You talk about the opportunity to cross-sell. It's great. It's going to be a major way that we're going to go-to-market in the West and in the Southwest, in the Sun states, is going to be through cross-selling. New distribution partners. We're talking to partners -- I've been to visit some of the largest residential solar companies here as of late. I've been there personally with our teams just because we're learning. We're all learning at the same rate here on how best to serve this market, how best to partner, what should these programs look like, what should the partnerships look like, is there a cross-selling opportunities within those solar partners.

We do believe we're going to need solar as a channel. We think that's a brand-new channel for us. Especially when you think about the mandates for new construction in California, mandating solar in 2020, that it'd be attached to any dwelling, clearly new installations are going to have to have solar partners with them. The 2 million solar installs that are already in the market, we think we can probably effectively get to maybe without needing the solar partners. If they want to be a part of that, great. If they don't and they want to focus on new installs, that's fine, too. We can focus on that. But with this new product line we're going to introduce in Q4 is kind of our -- I'll call it our first phase, which is essentially a rebranding of the existing products that Pika offers and that Neurio offers that win and the combination of those form factors that we can sell it as an all-in-one. That's what's going to happen in Q4 this year.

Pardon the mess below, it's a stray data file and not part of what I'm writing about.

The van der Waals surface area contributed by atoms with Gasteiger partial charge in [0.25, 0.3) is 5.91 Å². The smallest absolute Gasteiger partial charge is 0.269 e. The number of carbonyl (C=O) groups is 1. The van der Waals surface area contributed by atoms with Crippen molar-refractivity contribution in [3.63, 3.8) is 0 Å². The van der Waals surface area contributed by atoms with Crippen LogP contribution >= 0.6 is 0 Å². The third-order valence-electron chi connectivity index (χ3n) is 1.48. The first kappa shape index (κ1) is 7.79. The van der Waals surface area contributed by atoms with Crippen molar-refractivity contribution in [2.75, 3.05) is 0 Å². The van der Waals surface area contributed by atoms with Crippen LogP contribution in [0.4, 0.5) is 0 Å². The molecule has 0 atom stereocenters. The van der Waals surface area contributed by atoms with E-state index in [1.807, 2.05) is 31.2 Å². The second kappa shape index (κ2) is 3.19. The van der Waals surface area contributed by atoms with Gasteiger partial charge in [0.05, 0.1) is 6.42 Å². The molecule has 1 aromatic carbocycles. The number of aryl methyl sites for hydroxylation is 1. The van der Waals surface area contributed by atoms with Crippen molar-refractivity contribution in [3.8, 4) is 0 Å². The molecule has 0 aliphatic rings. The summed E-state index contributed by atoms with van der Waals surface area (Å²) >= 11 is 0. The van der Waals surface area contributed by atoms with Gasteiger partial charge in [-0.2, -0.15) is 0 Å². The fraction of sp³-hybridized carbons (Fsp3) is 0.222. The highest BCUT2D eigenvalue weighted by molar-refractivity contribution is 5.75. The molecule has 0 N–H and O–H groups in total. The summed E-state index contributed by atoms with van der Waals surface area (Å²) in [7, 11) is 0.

By the time we get around the horn, maybe 12-months from -- I'll call it Q3, Q4 of 2020, we'll have a second version of the product that will be a little more advanced. And that, again, we're going to share more of those details at our Investor Day in New York on September 4th. But I think it's important that I think the market -- it's important that we get into the market and see what's going to happen. As far as adoption rates, I look at the growth rates that are out there and these are not our numbers. What people are talking about for storage are -- these are big numbers. There was a recent analyst that issued a report, this is a -- these are credible reports. These aren't kind of from fringe places. These are from mainstream kind of places. And we're talking about a $27 billion market by 2030.